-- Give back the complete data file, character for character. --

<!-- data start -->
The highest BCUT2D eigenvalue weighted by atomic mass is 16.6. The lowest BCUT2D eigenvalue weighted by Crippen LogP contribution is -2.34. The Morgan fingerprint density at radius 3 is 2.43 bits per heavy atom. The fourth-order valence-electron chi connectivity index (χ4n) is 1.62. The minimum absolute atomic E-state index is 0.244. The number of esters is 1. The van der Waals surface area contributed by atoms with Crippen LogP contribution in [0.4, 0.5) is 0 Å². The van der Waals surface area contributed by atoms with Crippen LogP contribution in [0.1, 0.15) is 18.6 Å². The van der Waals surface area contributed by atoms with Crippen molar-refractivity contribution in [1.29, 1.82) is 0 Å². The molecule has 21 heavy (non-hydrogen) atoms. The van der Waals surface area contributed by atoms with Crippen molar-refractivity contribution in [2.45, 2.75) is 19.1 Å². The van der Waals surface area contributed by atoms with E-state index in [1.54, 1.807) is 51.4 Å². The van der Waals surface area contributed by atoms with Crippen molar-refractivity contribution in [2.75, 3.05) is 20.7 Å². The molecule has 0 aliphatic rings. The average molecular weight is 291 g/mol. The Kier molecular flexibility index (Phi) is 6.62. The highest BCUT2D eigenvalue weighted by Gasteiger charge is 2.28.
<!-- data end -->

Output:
The highest BCUT2D eigenvalue weighted by atomic mass is 16.6. The lowest BCUT2D eigenvalue weighted by Crippen LogP contribution is -2.34. The Morgan fingerprint density at radius 3 is 2.43 bits per heavy atom. The fourth-order valence-electron chi connectivity index (χ4n) is 1.62. The minimum absolute atomic E-state index is 0.244. The number of esters is 1. The van der Waals surface area contributed by atoms with Crippen LogP contribution in [0.4, 0.5) is 0 Å². The van der Waals surface area contributed by atoms with Crippen LogP contribution in [0.1, 0.15) is 18.6 Å². The van der Waals surface area contributed by atoms with Crippen molar-refractivity contribution in [1.29, 1.82) is 0 Å². The molecule has 21 heavy (non-hydrogen) atoms. The van der Waals surface area contributed by atoms with Crippen molar-refractivity contribution in [2.45, 2.75) is 19.1 Å². The van der Waals surface area contributed by atoms with E-state index in [1.54, 1.807) is 51.4 Å². The van der Waals surface area contributed by atoms with Crippen molar-refractivity contribution in [2.75, 3.05) is 20.7 Å². The molecule has 0 aliphatic rings. The average molecular weight is 291 g/mol. The Kier molecular flexibility index (Phi) is 6.62. The highest BCUT2D eigenvalue weighted by Gasteiger charge is 2.28.